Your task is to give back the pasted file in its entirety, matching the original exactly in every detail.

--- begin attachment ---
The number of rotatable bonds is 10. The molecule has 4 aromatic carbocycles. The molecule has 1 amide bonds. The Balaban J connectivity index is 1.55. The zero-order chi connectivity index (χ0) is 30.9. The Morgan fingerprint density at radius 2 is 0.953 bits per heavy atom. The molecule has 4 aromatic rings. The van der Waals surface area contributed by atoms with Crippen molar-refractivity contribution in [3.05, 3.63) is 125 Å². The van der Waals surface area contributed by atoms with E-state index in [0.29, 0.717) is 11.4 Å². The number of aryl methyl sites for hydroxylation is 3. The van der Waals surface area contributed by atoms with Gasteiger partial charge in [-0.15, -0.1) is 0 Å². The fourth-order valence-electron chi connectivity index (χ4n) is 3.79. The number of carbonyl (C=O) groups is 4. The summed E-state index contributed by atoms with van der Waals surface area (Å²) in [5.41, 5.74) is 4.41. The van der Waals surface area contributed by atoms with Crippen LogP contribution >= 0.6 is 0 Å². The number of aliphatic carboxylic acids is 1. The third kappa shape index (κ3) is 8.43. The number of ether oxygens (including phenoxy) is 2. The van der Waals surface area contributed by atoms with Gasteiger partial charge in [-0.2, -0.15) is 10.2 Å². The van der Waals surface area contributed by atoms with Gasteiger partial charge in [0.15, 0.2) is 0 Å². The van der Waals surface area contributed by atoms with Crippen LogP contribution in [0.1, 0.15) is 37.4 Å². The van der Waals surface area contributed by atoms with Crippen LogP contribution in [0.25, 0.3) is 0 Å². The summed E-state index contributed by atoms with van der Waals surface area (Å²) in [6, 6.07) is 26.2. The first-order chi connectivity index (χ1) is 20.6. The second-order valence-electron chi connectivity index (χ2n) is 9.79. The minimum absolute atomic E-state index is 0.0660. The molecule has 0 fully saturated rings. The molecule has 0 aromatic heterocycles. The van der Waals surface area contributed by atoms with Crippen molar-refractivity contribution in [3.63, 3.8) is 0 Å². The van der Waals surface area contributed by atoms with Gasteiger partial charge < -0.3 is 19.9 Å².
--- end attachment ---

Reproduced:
The number of rotatable bonds is 10. The molecule has 4 aromatic carbocycles. The molecule has 1 amide bonds. The Balaban J connectivity index is 1.55. The zero-order chi connectivity index (χ0) is 30.9. The Morgan fingerprint density at radius 2 is 0.953 bits per heavy atom. The molecule has 4 aromatic rings. The van der Waals surface area contributed by atoms with Crippen molar-refractivity contribution in [3.05, 3.63) is 125 Å². The van der Waals surface area contributed by atoms with E-state index in [0.29, 0.717) is 11.4 Å². The number of aryl methyl sites for hydroxylation is 3. The van der Waals surface area contributed by atoms with Gasteiger partial charge in [-0.15, -0.1) is 0 Å². The fourth-order valence-electron chi connectivity index (χ4n) is 3.79. The number of carbonyl (C=O) groups is 4. The summed E-state index contributed by atoms with van der Waals surface area (Å²) in [5.41, 5.74) is 4.41. The van der Waals surface area contributed by atoms with Crippen LogP contribution >= 0.6 is 0 Å². The number of aliphatic carboxylic acids is 1. The third kappa shape index (κ3) is 8.43. The number of ether oxygens (including phenoxy) is 2. The van der Waals surface area contributed by atoms with Gasteiger partial charge in [-0.2, -0.15) is 10.2 Å². The van der Waals surface area contributed by atoms with Gasteiger partial charge in [0.15, 0.2) is 0 Å². The van der Waals surface area contributed by atoms with Crippen LogP contribution in [0.1, 0.15) is 37.4 Å². The van der Waals surface area contributed by atoms with Crippen LogP contribution in [0.25, 0.3) is 0 Å². The summed E-state index contributed by atoms with van der Waals surface area (Å²) in [6, 6.07) is 26.2. The first-order chi connectivity index (χ1) is 20.6. The second-order valence-electron chi connectivity index (χ2n) is 9.79. The minimum absolute atomic E-state index is 0.0660. The molecule has 0 fully saturated rings. The molecule has 0 aromatic heterocycles. The van der Waals surface area contributed by atoms with Crippen molar-refractivity contribution in [3.63, 3.8) is 0 Å². The van der Waals surface area contributed by atoms with Gasteiger partial charge < -0.3 is 19.9 Å².